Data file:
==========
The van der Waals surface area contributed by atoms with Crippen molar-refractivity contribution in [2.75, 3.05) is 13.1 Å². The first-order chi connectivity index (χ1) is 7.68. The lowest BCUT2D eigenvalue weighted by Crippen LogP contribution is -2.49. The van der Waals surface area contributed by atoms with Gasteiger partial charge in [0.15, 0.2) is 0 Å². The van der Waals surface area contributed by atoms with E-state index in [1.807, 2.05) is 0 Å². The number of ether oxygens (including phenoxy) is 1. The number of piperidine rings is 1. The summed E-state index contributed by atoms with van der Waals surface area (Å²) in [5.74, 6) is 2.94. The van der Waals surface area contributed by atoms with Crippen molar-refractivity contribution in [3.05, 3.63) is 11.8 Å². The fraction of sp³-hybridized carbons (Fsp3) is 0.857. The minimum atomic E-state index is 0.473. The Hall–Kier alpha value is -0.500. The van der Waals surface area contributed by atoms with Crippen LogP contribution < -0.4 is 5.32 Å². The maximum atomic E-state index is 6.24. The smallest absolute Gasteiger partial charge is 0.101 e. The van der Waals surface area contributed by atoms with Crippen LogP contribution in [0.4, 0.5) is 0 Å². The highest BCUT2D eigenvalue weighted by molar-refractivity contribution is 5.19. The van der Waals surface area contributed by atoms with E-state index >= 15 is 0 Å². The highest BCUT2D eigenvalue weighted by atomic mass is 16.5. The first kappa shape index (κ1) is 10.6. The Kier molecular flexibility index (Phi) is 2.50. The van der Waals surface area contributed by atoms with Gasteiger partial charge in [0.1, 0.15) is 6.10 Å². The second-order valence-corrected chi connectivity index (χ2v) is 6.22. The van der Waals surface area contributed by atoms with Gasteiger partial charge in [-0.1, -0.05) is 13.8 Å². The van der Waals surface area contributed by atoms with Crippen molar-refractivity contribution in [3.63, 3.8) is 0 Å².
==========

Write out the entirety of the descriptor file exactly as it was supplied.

The van der Waals surface area contributed by atoms with Crippen molar-refractivity contribution in [2.75, 3.05) is 13.1 Å². The first-order chi connectivity index (χ1) is 7.68. The lowest BCUT2D eigenvalue weighted by Crippen LogP contribution is -2.49. The van der Waals surface area contributed by atoms with Gasteiger partial charge in [0.15, 0.2) is 0 Å². The van der Waals surface area contributed by atoms with E-state index in [1.807, 2.05) is 0 Å². The number of ether oxygens (including phenoxy) is 1. The number of piperidine rings is 1. The summed E-state index contributed by atoms with van der Waals surface area (Å²) in [5.74, 6) is 2.94. The van der Waals surface area contributed by atoms with Crippen molar-refractivity contribution in [3.05, 3.63) is 11.8 Å². The fraction of sp³-hybridized carbons (Fsp3) is 0.857. The minimum atomic E-state index is 0.473. The Hall–Kier alpha value is -0.500. The van der Waals surface area contributed by atoms with Crippen LogP contribution < -0.4 is 5.32 Å². The maximum atomic E-state index is 6.24. The smallest absolute Gasteiger partial charge is 0.101 e. The van der Waals surface area contributed by atoms with Crippen LogP contribution in [0.4, 0.5) is 0 Å². The highest BCUT2D eigenvalue weighted by molar-refractivity contribution is 5.19. The van der Waals surface area contributed by atoms with E-state index >= 15 is 0 Å². The highest BCUT2D eigenvalue weighted by atomic mass is 16.5. The first kappa shape index (κ1) is 10.6. The Kier molecular flexibility index (Phi) is 2.50. The van der Waals surface area contributed by atoms with Gasteiger partial charge in [0.1, 0.15) is 6.10 Å². The second-order valence-corrected chi connectivity index (χ2v) is 6.22. The van der Waals surface area contributed by atoms with Gasteiger partial charge in [-0.1, -0.05) is 13.8 Å². The van der Waals surface area contributed by atoms with Crippen molar-refractivity contribution in [3.63, 3.8) is 0 Å².